a)  Managing your backups and ensuring that you are able to distinguish the date when the backup was made and that the backup is stored externally to the machine.
 
b)  Using the following command to generate a new structure file and backing up a copy of the database structure (.st) file.  The structure file would be used when re-creating the database during recovery:
prostrct list sports2000
 
c)  As AI extents become FULL, copy those FULL extents to a backup location, preferably external to the disk storage that contains the database data or bi files.  The backed-up AI extent file names should use a naming convention combining date, time and sequence number (seqno could be used from the parsing of rfutil dbname -C aimage extent list).  During recovery the AI extents must be rolled sequentially in the order they were generated which is why the naming convention is important.
 
d)  Archived AI extents should be bundled with the immediate prior successful backup, the backup to which they would be applied during recovery.  Note that when a probkup is performed, probkup will first perform an automatic AI extent switch causing the current BUSY extent to become FULL.  That FULL extent must be bundled with the immediate prior backup not the new backup.
 
e)  Empty any backed-up FULL extents so that they can be re-used:
 
To get the file name of the oldest FULL database AI extent, if one exists:
rfutil sports2000 -C aimage full
 
To empty the oldest FULL after-image extent:
rfutil sports2000 -C aimage extent empty
 
Note that in OpenEdge 10.1A onward, a new tool AI File Management (AIMGT / AI Archiver) was introduced.  This tool provides the management of After Image files without the need to script 'rfutil' utilities. Once the OpenEdge database has been enabled for archiving, the AIMGT daemon creates a copy of all FULL AI extents to the current archive directory before marking these as EMPTY for re-use, according to the archive interval specified.
 
Roll-forward recovery using after-imaging:

The database should not be accessed until all after-image files have been rolled onto (applied) to the database, otherwise it will not be possible to continue rolling AI files.
 
The roll-forward mechanism can either roll forward all transactions up to the end of the last available AI file, to a specified point in time or to a specific transaction number provided the last good backup and all required after image files are available.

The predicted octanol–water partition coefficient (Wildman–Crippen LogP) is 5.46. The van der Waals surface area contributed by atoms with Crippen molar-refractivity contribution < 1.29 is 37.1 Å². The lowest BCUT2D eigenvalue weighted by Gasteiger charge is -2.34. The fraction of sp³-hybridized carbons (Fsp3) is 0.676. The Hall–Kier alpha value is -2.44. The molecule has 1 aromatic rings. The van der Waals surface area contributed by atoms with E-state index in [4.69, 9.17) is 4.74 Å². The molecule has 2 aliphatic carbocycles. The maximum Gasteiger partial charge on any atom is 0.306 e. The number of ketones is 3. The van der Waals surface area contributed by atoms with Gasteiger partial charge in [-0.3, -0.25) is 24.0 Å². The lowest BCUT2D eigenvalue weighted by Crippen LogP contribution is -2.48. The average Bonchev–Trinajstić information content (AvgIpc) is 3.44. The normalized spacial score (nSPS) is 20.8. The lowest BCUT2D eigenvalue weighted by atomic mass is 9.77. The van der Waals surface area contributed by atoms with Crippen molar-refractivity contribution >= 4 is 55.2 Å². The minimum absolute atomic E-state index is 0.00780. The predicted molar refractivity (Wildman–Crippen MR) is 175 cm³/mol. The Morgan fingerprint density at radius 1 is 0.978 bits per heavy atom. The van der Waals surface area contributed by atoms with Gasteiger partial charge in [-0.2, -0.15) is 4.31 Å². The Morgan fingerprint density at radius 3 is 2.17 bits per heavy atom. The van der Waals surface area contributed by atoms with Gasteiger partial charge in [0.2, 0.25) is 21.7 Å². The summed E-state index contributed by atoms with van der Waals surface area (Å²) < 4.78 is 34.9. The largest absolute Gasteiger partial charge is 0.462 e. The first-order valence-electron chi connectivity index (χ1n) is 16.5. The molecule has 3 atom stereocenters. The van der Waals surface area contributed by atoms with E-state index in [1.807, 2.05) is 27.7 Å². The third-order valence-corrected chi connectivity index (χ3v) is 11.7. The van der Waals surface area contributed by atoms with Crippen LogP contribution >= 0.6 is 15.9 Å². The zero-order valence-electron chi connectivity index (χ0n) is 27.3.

Rolling forward to a point in time or to a specific transaction number can be useful if needing to recover to a state prior to an undesirable event, such as a programming error that adversely affected the database.
 
When preparing the files to use with Roll Forward, you will need:
 
a)  The last good backup.
b)  All FULL archived after image extents generated since the last good backup.
c)  All FULL AI extents from the damaged database that have not yet been archived, if available.
d)  The current BUSY AI extent from the damaged database, if available.

Below is a very basic example of the required steps when using an OpenEdge sports2000 database, if two FULL after-image extents and one BUSY after-image extent is available:
 
1.  Create a new database using your backed up structure file.  Be careful to check the structure file and make changes if the restored database is to be placed into a different directory structure to the original.  If the structure file is not available or you cannot recall the database blocksize that was used, please review article titled “How to find the database Storage Areas and extent sizes needed for a PROREST?” listed in the Notes section.
prostrct create sports2000 sports2000.st -blocksize 1024
 
2.  Restore the last good backup:
prorest sports2000 /archive/s2k.bk1
 
3.  Roll forward each of the available AI extents sequentially in the order that they had been generated.  Run the following command for as many AI files that you wish to roll, substituting the after-image filename with that of the file that you wish to roll:
rfutil sports2000 -C roll forward -a /archive/aifile1.a1
 
4.  After completing the roll forward process, when the database is accessed it will go through crash recovery and the database will become available for use.
 
When rolling an after-image file, if the roll forward process is interrupted or canceled you must use the roll forward retry option to re-attempt the roll-forward of the same after image file.  The roll forward retry option should not be used unless the prior attempt was cancelled.  Following is an example of using roll forward retry:
rfutil sports2000 -C roll forward retry -a /archive/aifile1.a1
 
Disabling after-imaging:
 
To disable after-imaging, the following command can be used:
rfutil sports2000 -C aimage end
Workaround
Notes
Last Modified Date6/25/2020 11:42 PM
Attachment